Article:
Recent years have seen the rise of artisan ice cream makers and gelaterias in the UK, so those who enjoy a taste of chocolate in its frozen form are spoilt for choice. conducted a taste test on some leading London sources of good quality chocolate ice cream (and yes, it was fun doing the research!)

27-29 Swallow St, London W1B 4QR
 - 020 7287 9506
On offer here is freshly scooped ice cream, with both chocolate and white chocolate ice cream flavours available. It arrived prettily presented, with a mini ice cream cone as a garnish. The texture was very soft, with the white chocolate, as one would expect, very sweet indeed, with the white chocolate flavour barely discernible. The dark coloured chocolate ice cream had a very mild chocolate flavour, with cocoa powder notes present, and was noticeably sweet. **


2 Russell St, London WC2B 5JD - 
020 7240 0746
On offer here is freshly scooped ‘dark chocolate ice cream with 72% dark Arriba chocolate’. Living up to its billing, it was indeed a dark colour. The ice cream had an interesting and appealing texture thanks to the tiny pieces of dark chocolate studding the smooth ice cream. Ingeniously, this means that as you eat it the ice cream melts first, leaving a pleasant crunch of chocolate pieces and so delivering a pleasing hit of chocolate acidity. While delivering a good chocolate flavour, this was not overly sweet, making it at once satisfyingly rich and refreshing. ****

7 Archer Street, London W1D 7AU
020 7287 5555

Freshly scooped bitter chocolate sorbet is on offer here. The colour is an appealing rich brown and the texture is soft and very smooth. The flavour is very well-balanced indeed – not too sweet, but also not overly bitter. This distinctly sophisticated, grown-up bitter chocolate sorbet delivers a great hit of chocolate flavour and has a noticeably long finish. Appealingly, it is light in texture, as befits a sorbet, but at the same time wonderfully rich in flavour; no wonder it’s a perennial bestseller. *****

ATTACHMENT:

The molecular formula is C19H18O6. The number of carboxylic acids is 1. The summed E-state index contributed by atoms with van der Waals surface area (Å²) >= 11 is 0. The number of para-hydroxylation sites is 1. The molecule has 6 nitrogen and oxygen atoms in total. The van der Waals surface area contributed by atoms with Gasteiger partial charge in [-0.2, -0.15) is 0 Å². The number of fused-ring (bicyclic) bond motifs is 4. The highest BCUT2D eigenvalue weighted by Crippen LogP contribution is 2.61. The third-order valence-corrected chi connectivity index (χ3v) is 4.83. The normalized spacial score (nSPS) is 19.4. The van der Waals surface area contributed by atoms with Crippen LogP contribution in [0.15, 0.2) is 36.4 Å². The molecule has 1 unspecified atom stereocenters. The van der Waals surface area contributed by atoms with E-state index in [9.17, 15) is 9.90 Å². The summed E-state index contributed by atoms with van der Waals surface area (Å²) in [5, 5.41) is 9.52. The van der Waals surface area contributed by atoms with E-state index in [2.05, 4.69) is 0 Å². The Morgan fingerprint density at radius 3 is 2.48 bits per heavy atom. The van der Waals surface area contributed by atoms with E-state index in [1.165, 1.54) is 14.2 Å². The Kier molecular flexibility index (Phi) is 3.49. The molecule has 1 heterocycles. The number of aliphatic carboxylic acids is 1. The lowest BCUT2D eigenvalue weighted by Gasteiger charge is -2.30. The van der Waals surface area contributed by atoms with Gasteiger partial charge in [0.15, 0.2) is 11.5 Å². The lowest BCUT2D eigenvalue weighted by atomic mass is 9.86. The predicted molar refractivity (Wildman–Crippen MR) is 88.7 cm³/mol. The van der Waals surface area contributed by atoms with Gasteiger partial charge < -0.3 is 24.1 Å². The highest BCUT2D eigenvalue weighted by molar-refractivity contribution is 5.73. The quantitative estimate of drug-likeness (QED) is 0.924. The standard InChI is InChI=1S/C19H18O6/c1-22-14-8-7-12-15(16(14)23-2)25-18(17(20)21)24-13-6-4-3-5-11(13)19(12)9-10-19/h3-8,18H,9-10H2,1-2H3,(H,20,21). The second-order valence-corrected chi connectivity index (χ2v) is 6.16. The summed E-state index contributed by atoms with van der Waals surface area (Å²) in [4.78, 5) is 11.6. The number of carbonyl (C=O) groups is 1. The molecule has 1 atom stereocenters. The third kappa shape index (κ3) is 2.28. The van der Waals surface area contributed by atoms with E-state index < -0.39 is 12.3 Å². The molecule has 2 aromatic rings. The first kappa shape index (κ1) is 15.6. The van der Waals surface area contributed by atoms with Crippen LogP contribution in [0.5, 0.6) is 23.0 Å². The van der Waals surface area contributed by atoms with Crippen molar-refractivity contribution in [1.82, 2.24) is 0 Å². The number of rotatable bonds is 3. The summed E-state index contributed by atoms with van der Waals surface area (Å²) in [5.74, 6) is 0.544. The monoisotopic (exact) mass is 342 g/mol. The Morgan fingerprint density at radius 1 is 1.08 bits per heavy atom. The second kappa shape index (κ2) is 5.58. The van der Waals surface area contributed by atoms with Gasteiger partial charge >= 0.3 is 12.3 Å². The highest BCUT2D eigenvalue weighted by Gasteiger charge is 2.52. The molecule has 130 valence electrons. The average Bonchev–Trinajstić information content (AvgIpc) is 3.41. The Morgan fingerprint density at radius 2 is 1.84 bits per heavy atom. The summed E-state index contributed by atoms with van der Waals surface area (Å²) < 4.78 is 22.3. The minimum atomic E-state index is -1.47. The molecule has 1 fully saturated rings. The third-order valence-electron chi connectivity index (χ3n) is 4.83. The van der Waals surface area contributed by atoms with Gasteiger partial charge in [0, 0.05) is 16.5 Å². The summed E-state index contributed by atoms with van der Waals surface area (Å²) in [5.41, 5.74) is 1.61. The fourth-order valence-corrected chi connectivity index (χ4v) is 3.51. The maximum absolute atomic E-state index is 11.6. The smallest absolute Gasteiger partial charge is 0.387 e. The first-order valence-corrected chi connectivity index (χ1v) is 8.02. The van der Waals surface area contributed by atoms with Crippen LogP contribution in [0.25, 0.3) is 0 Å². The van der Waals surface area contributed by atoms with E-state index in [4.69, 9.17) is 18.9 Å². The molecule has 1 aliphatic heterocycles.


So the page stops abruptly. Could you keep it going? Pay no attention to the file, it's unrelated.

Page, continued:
La Gelatiera
27 New Row, Covent Garden, London WC2N 4LA - 
020 7836 9559
Freshly scooped dark chocolate sorbet and dark chocolate and chilli sorbet are on offer here. Noticeably very dark brown in colour, the sorbets have a smooth texture and a satisfyingly chocolate flavour. The dark chocolate and chilli sorbet works very well, with the presence of the chilli manifesting itself in a subtle after-burn at the finish. In contrast, the dark chocolate sorbet has a shorter, sweeter finish. The contrast of the full chocolate flavour with the icy smooth sorbet texture is very satisfying in both cases. ****

La Maison du Chocolat

46 Piccadilly, London W1J 0DS - 020 7287 850
In addition to its trademark chocolates, La Maison du Chocolat offer tubs of ice cream, including chocolat noir - dark chocolate ice cream. Despite its name, the ice cream was a light caramel brown in colour, with a pleasant mousse-like quality to the texture. The chocolate flavour, however, was not particularly pronounced, overwhelmed by dairy notes, and it had a short, slightly salty finish. ***

53 Brewer Street, London W1F 9UJ London
 - 020 7494 3082
On offer here were freshly scooped Chocolate fondente Ghana (made with ‘grand cru, pure single origin cocoa’) and Vegan Chocolate.  The Chocolate fondente had a smooth, rich texture, offering a pleasant chocolatey hit with almond notes on the finish. In contrast the Vegan Chocolate, very dark brown in colour, resembling a fudge sauce, had an odd oily texture and after-finish. Despite the intense colour, the chocolate flavour was very muted. Our advice is to stick to the Chocolate fondente. Chocolate fondente **** Vegan Chocolate *

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Fritz Bützer, who changed his name to Frederick Belmont when he settled in Harrogate, learned to become a confectioner and chocolatier while travelling through Switzerland and France. In 1919, he opened Betty's Tea Room in the Yorkshire town which has since become an institution. The company still makes and sells a wide range of chocolates using the finest Swiss Grand Cru.